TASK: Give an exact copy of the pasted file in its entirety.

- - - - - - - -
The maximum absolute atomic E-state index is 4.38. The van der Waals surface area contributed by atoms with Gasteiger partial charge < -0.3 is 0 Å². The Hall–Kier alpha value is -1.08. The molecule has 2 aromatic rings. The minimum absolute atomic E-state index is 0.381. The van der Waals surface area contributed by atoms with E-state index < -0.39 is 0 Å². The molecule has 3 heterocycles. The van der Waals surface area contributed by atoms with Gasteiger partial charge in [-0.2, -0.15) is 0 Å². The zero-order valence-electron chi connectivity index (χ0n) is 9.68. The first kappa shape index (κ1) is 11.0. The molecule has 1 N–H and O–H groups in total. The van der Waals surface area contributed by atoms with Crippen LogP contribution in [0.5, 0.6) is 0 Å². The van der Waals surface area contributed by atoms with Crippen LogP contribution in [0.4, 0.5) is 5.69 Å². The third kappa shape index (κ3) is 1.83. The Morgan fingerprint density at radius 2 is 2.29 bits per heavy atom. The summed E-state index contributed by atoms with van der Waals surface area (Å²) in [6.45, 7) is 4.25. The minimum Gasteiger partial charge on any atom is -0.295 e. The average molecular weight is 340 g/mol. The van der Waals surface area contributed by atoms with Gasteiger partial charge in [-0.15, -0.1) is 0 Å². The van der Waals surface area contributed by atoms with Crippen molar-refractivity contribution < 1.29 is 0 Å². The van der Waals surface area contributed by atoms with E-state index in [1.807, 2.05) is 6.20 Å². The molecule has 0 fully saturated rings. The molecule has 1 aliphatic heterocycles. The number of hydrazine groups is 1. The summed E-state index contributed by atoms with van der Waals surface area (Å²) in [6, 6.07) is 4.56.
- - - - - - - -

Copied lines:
The maximum absolute atomic E-state index is 4.38. The van der Waals surface area contributed by atoms with Gasteiger partial charge < -0.3 is 0 Å². The Hall–Kier alpha value is -1.08. The molecule has 2 aromatic rings. The minimum absolute atomic E-state index is 0.381. The van der Waals surface area contributed by atoms with E-state index < -0.39 is 0 Å². The molecule has 3 heterocycles. The van der Waals surface area contributed by atoms with Gasteiger partial charge in [-0.2, -0.15) is 0 Å². The zero-order valence-electron chi connectivity index (χ0n) is 9.68. The first kappa shape index (κ1) is 11.0. The molecule has 1 N–H and O–H groups in total. The van der Waals surface area contributed by atoms with Crippen LogP contribution in [0.5, 0.6) is 0 Å². The van der Waals surface area contributed by atoms with Crippen LogP contribution in [0.4, 0.5) is 5.69 Å². The third kappa shape index (κ3) is 1.83. The Morgan fingerprint density at radius 2 is 2.29 bits per heavy atom. The summed E-state index contributed by atoms with van der Waals surface area (Å²) in [6.45, 7) is 4.25. The minimum Gasteiger partial charge on any atom is -0.295 e. The average molecular weight is 340 g/mol. The van der Waals surface area contributed by atoms with Gasteiger partial charge in [-0.15, -0.1) is 0 Å². The van der Waals surface area contributed by atoms with Crippen molar-refractivity contribution < 1.29 is 0 Å². The van der Waals surface area contributed by atoms with E-state index in [1.807, 2.05) is 6.20 Å². The molecule has 0 fully saturated rings. The molecule has 1 aliphatic heterocycles. The number of hydrazine groups is 1. The summed E-state index contributed by atoms with van der Waals surface area (Å²) in [6, 6.07) is 4.56.